Rock Island Auction Company

Lot 1596: Sedgley Mark II 'Fist Gun' Glove Pistol

Auction Date: December 3, 2016

Scarce U.S. Navy Sedgley Mark Two "Fist Gun" Hand Firing Device with Glove

Price Realized:
Estimated Price: $5,000 - $7,500

Scarce U.S. Navy Sedgley Mark Two "Fist Gun" Hand Firing Device with Glove

Manufacturer: Sedgley
Model: Mark II
Type: Pistol
Gauge: 38
Barrel: 2 7/8 inch round
Finish: blue
Grip: leather
Stock:
Item Views: 14764
Item Interest: Average
Serial Number:
Catalog Page: 291
Class: Curio & Relic Handgun
Description:

Originally patented in 1944 by Stanley M. Haight, the Sedgley Fist Gun, also known by the nomenclature "Hand Firing Mechanism Mark 2", has been the subject of great speculation and a certain amount of fantasy about its intended purpose and end users; some sources describe it as a Office of Special Services weapon or a clandestine assassin's gun, and they were recently featured in the film "Inglorious Basterds" (sic) being used by two of the titular commandos to eliminate a pair of Nazi sentries. Per the original patent, Haight's pistol was designed with the regular soldier in mind first and foremost. Citing the prevalence of sneak attacks and hand to hand combat in warfare, Haight designed a weapon that could be ready and at hand at all waking hours, so even if a soldier was caught unaware or while separated from his regular service weapon, he could simply ball up his fist and make a good, loud response. Additionally, the original patent points out that any concealability was secondary to speed of deployment and actively sought to distinguish the pistol from sneak guns like the Juhasz sleeve pistol or the Woods watch gun. Documentation of actual use in the field is virtually non-existent, but reports of them having been used by Navy Construction Battalion (Seabee) men operating heavy equipment like boats or tractors have emerged. The actual weapon is of blued steel construction and mounted to a curved steel plate, which bears a "US/anchor" stamp and the Sedgley nomenclature. For firing, a spring loaded plunger runs about to the first knuckle on the middle finger, with a parallel single shot barrel about an inch shorter and a small manual safety; making a fist takes the fingers out of the way and exposes the plunger, which you then jam into your would-be ambusher's nearest body part, promptly discharging the 38 caliber round at near-contact distance. If this seems like a mean-spirited way to deal with another human being, keep in mind that the original patent called for a 410 gauge shotshell instead of a 38. The glove is a fairly standard leather work glove with a faint "US/anchor" ink stamp on the cuff and a leather interior pad to protect the back of the wearer's hand from the bolts holding the pistol to the glove.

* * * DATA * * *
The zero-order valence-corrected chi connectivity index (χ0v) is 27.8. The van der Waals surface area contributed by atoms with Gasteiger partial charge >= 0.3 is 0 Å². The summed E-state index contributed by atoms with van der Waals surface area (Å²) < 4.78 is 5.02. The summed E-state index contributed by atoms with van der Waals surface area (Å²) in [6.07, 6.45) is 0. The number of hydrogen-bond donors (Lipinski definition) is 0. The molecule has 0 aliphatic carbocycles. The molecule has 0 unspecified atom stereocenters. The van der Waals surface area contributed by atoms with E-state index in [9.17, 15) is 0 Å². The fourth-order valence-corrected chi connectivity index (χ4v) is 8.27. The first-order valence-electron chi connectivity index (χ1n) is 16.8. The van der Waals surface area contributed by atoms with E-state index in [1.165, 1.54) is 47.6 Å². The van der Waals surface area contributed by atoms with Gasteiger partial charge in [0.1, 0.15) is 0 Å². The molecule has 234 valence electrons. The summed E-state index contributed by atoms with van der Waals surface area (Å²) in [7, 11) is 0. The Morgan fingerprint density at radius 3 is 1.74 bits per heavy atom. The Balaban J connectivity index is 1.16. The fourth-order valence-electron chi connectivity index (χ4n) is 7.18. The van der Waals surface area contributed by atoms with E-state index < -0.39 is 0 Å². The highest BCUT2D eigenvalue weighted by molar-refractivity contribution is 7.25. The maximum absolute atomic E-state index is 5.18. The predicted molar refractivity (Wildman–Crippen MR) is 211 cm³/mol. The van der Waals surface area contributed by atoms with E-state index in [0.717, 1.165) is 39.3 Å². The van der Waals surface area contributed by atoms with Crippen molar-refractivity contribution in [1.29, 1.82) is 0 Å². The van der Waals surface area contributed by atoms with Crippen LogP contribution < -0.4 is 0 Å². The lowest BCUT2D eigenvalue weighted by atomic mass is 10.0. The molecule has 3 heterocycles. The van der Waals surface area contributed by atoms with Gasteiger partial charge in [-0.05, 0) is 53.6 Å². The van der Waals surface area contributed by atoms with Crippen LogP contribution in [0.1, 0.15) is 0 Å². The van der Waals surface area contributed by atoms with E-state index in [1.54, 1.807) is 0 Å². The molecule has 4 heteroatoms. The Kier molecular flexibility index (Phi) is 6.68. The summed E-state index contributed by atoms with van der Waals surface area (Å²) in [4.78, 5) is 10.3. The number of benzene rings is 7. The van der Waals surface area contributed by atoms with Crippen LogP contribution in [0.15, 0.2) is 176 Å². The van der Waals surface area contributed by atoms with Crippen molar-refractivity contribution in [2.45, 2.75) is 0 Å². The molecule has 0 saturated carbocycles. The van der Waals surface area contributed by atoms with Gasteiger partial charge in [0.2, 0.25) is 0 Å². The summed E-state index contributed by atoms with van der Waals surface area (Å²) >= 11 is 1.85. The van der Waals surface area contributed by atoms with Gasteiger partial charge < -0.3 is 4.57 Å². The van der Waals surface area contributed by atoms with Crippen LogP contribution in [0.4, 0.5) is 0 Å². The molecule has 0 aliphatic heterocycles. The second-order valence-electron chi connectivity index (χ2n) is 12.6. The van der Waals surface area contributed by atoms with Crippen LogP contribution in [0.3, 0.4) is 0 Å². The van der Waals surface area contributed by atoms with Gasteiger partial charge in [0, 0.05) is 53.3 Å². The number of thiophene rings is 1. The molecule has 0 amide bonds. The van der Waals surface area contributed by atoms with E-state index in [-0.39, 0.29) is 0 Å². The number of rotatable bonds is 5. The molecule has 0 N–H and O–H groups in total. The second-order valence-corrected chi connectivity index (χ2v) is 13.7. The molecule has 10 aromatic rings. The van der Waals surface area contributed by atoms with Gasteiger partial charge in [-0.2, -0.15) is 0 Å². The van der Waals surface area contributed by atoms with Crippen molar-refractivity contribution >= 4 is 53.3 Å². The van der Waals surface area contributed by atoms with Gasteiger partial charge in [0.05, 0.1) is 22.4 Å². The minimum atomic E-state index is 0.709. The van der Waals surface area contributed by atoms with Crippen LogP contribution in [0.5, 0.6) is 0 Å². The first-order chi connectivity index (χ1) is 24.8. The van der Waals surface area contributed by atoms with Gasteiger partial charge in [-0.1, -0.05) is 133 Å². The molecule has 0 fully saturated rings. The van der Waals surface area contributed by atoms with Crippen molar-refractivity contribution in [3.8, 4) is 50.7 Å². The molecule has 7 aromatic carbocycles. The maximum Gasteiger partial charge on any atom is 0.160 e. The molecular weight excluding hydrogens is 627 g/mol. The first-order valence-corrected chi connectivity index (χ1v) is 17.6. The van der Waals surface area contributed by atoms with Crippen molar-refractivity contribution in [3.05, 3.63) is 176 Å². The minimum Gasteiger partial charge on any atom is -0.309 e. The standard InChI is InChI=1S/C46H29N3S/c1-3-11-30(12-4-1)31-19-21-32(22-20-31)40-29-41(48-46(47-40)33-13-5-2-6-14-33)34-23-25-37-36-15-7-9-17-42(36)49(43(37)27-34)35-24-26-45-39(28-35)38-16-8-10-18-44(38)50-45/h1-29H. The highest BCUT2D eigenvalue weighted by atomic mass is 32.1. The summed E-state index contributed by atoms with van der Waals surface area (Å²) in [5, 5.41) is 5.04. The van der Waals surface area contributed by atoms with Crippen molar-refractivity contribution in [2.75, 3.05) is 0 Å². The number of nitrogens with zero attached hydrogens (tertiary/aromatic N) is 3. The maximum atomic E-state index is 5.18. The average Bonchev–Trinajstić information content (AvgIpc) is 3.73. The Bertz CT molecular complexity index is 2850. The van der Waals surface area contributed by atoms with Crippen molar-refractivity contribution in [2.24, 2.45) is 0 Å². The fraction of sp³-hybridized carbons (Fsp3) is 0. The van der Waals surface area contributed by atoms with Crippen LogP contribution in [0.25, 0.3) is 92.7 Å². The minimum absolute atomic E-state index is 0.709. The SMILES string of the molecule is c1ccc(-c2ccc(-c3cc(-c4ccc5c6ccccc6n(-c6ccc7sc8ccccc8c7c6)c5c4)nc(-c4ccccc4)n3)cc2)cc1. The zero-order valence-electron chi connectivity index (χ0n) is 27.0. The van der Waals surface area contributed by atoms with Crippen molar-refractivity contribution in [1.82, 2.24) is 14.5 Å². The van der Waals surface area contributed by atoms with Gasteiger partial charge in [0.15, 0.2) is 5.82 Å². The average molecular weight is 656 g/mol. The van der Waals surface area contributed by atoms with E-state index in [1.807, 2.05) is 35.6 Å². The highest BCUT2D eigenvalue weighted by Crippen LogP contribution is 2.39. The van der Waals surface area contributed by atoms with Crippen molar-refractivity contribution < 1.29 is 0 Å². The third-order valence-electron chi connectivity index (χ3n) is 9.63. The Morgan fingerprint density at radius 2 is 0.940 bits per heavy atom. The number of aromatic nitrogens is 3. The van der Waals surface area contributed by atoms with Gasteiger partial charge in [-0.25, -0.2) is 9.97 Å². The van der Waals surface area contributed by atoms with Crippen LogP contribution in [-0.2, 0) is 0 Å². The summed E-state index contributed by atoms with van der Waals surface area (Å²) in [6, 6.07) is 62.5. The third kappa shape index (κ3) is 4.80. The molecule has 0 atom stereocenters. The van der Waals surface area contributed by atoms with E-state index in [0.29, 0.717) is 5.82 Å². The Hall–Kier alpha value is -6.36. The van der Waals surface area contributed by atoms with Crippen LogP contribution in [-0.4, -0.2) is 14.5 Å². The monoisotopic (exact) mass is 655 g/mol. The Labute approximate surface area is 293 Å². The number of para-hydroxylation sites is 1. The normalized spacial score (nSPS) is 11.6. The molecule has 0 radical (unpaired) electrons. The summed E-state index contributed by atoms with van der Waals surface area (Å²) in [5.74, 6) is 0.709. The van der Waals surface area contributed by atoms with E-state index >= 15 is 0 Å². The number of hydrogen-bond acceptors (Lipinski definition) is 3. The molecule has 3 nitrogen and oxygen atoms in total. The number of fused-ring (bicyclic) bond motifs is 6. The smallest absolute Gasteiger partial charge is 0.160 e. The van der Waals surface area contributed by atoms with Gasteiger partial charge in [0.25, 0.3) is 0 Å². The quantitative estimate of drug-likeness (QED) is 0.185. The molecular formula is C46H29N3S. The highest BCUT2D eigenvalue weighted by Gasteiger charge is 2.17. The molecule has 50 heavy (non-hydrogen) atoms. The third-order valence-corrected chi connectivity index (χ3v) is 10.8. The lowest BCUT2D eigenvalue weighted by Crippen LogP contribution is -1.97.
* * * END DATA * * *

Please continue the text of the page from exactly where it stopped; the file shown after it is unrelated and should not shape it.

Rating Definition:

Fine with 70% of the original blue finish showing a bright patina and some mild spotting along the edges as well as a few light handling marks. The barrel catch is absent, and the safety is a bit touchy about proper firing position. Needs work in order to function properly. The glove is very good with minimal wear and a few verdigris spots. A scarce and interesting piece of niche military hardware produced in limited numbers and tough to find in any condition.



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